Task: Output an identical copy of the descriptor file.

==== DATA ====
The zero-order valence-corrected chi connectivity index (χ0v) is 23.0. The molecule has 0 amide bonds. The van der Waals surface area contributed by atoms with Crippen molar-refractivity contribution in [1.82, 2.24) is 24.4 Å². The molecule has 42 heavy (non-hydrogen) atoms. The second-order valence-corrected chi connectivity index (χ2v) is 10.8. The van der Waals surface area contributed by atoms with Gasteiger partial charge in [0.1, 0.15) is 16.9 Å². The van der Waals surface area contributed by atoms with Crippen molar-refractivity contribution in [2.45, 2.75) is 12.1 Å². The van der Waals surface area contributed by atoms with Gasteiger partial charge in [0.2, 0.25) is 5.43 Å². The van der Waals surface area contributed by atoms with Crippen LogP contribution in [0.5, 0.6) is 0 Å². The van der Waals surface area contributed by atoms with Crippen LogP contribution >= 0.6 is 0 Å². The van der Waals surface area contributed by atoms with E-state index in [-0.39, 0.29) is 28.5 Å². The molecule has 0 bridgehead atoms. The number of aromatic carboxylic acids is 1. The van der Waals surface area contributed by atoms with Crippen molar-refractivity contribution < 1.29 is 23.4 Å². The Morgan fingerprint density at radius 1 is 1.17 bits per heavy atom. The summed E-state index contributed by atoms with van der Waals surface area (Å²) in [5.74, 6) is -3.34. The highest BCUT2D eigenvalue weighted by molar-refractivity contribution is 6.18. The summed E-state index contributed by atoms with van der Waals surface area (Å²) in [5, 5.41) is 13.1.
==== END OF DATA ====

The zero-order valence-corrected chi connectivity index (χ0v) is 23.0. The molecule has 0 amide bonds. The van der Waals surface area contributed by atoms with Crippen molar-refractivity contribution in [1.82, 2.24) is 24.4 Å². The molecule has 42 heavy (non-hydrogen) atoms. The second-order valence-corrected chi connectivity index (χ2v) is 10.8. The van der Waals surface area contributed by atoms with Gasteiger partial charge in [0.1, 0.15) is 16.9 Å². The van der Waals surface area contributed by atoms with Crippen molar-refractivity contribution in [2.45, 2.75) is 12.1 Å². The van der Waals surface area contributed by atoms with Gasteiger partial charge in [0.2, 0.25) is 5.43 Å². The van der Waals surface area contributed by atoms with Crippen LogP contribution in [0.5, 0.6) is 0 Å². The van der Waals surface area contributed by atoms with Crippen LogP contribution >= 0.6 is 0 Å². The van der Waals surface area contributed by atoms with E-state index in [-0.39, 0.29) is 28.5 Å². The molecule has 0 bridgehead atoms. The number of aromatic carboxylic acids is 1. The van der Waals surface area contributed by atoms with Crippen molar-refractivity contribution < 1.29 is 23.4 Å². The Morgan fingerprint density at radius 1 is 1.17 bits per heavy atom. The summed E-state index contributed by atoms with van der Waals surface area (Å²) in [5.74, 6) is -3.34. The highest BCUT2D eigenvalue weighted by molar-refractivity contribution is 6.18. The summed E-state index contributed by atoms with van der Waals surface area (Å²) in [5, 5.41) is 13.1.